Masks, marching bands, colorful beads, fabulous parades, and lots of drinking. We’ve all seen these images of Mardi Gras in New Orleans. It looks like a wild party, but what is Mardi Gras? Where does it come from and what exactly is Mardi Gras celebrating? Let’s take a look at the origins of this unique tradition in the US and how you can celebrate it.
What day is Mardi Gras?
Mardi Gras literally means “fat Tuesday” in French. It is celebrated on the Tuesday before Lent because it’s the last day on which Christians (especially Catholics) can eat rich, “fatty” foods and drink alcohol. After that, Lent is a 40-day fast. The exact date of Mardi Gras is the Tuesday before Ash Wednesday. It changes every year, so be sure to check.
What is Mardi Gras celebrating?
If you’re asking “what is the origin of Mardi Gras?”, we have to go back thousands of years to pagan celebrations of spring. The Romans, for example, celebrated Lupercalia, a wild celebration of feasting, sex, and animal sacrifice. When Rome became Christian, leaders incorporated the raucous celebrations as a lead-in to the austere Lent season. That’s how Mardi Gras was born. Through Christianity, Mardi Gras spread throughout Europe and eventually the Americas.
The celebration has evolved into a multi-week festival leading up to Lent called “Carnival.” Carnival is famously celebrated in Venice, Italy, In the Cologne area in Germany and Rio de Janeiro, Brazil as well.
While it began as a French tradition in La Nouvelle-Orleans (New Orleans, USA), the celebration has become something unique to the city and unlike any other US city.
As a French colony, Mardi Gras was celebrated in New Orleans with elegant, masked balls. In 1857, a secret society called “Mistik Krewe of Comus” organized the first Mardi Gras parade in New Orleans. This parade marked the beginning of:
- floats and marching bands
- participation of “krewes” or loyal teams of participants that work together each year
Since then, krewes have been an important part of Mardi Gras. Each krewe has its own history and theme to organize events and have a large float in the parades. There’s even a Star Wars themed krewe called Krewe of Chewbacchus.
How to celebrate Mardi Gras
Now that we know what Mardi Gras is, how do we celebrate it? There are lots of opportunities to celebrate it starting weeks before with Carnival. Fun and informal, it’s also a family event.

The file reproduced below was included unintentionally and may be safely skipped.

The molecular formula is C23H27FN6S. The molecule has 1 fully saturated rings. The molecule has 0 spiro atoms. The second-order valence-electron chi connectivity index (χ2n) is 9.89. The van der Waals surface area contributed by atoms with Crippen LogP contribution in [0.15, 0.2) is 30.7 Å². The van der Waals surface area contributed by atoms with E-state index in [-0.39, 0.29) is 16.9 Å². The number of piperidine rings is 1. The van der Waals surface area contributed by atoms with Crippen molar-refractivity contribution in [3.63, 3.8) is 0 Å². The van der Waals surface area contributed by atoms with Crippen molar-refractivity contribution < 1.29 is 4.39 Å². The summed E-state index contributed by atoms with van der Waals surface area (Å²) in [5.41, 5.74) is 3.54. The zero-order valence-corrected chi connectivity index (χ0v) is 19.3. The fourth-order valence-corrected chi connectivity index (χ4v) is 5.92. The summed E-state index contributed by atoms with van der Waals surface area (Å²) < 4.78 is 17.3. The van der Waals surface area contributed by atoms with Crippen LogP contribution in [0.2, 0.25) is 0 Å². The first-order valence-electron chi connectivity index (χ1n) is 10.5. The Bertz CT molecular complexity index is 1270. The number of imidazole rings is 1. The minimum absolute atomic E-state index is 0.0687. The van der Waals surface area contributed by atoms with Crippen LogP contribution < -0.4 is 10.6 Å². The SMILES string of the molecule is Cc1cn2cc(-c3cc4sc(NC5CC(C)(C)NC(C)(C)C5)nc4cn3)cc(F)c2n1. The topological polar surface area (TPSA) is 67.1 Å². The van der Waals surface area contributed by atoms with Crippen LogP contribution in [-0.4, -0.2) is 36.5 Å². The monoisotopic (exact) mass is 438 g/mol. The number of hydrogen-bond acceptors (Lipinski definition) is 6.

Go to a parade
There will be parades every weekend of Carnival leading up to Mardi Gras. In the parades, you can see dozens of fabulous floats made by krewes. Krewe members will ride on the float, dancing and throwing giveaways to spectators. You’ll also see some of the best marching bands in the world. The parades are quite a spectacle.
Wearing a full costume or just a mask, dressing up is a great way to get into the spirit of Mardi Gras. The official color theme of Mardi Gras is purple, green, and gold.
Get a throw
From their floats, the krewes throw out giveaways. The most famous “throw” is a necklace of colorful, plastic beads. Catch it, and wear it proudly for the festival. You could see other throws of doubloons (aluminum coins), cups, snacks, and other souvenirs.
To get a throw, you have to shout “throw me something, mister/miss!” With luck, you get something good. Maybe try out some American slang while you’re at it.
Eat a king cake
What would Mardi Gras be without a king cake? This is a round cake of braided dough with purple, green, and gold icing. Inside the cake is a tiny baby, usually made from plastic. The person who receives the baby in their slice of cake, must bring the next king cake to the party.
Mardi Gras is fat Tuesday fun
Even though Mardi Gras has its foundations in Christian holidays, everyone can celebrate. It has evolved into a celebration that is unique to New Orleans. Now, Mardi Gras means eat, drink, and be merry. You can learn more about American culture with Lingoda.
Alison Maciejewski Cortez is Chilean-American, born and raised in California. She studied abroad in Spain, has lived in multiple countries, and now calls Mexico home. She believes that learning how to order a beer in a new language reveals a lot about local culture. Alison speaks English, Spanish, and Thai fluently and studies Czech and Turkish. Her tech copywriting business takes her around the world and she is excited to share language tips as part of the Lingoda team. Follow her culinary and cultural experiences on Twitter.